In the aftermath of 38 Studios' collapse, a slew of government investigators said they were probing the maker of Kingdoms of Amalur: Reckoning for its attempts to secure loans using tax credits that never were issued. Tax credits are the biggest reason the studio, founded by former Boston Red Sox pitcher Curt Schilling, became such a scandal in its home state of Rhode Island when everything went bust.

A spokesman for the U.S. Attorney in Rhode Island told the Associated Press on Friday they were through with the investigation. A state investigation still is proceeding. 38 Studios begun work in Providence, R.I. in 2010, lured by a $75 million loan guarantee from the state. Investigators were looking into statements 38 Studios may have made to potential creditors for any bank fraud. The feds didn't find any.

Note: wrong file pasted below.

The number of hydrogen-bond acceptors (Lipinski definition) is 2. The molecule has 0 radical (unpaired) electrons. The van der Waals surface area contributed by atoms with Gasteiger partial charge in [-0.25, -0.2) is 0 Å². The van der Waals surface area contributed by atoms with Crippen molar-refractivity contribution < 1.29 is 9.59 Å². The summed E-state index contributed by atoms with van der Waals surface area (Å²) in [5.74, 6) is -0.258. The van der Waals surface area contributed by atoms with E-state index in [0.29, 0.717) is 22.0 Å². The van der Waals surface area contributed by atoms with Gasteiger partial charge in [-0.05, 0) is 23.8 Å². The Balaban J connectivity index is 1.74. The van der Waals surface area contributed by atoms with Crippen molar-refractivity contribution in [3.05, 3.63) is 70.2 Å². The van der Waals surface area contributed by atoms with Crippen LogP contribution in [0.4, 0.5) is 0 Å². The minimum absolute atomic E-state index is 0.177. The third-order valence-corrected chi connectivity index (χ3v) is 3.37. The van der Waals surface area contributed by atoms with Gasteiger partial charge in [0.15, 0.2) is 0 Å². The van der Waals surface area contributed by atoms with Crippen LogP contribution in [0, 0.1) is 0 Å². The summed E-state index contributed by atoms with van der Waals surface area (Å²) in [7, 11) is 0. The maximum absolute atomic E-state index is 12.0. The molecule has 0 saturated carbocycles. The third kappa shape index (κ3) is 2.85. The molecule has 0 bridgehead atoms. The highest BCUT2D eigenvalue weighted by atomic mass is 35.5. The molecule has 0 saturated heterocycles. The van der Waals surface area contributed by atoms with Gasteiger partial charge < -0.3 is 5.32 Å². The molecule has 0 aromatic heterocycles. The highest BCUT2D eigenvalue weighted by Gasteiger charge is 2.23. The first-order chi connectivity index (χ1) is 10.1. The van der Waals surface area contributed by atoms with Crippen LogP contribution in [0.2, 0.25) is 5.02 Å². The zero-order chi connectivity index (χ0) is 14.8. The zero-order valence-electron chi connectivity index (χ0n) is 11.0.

In addition to the state's own criminal investigation, Rhode Island's economic commission is investigating whether anyone can be held financially liable. The state's looking at about a $100 million loss on the venture with 38 Studios. If they're looking at Schilling himself, they may not get far. The former all-star pitcher is out about $50 million of his own money.

Rhode Island owns all of the company's assets and is putting them up for auction next month to try to recoup some of the dough.


No federal charges on Schilling's 38 Studios

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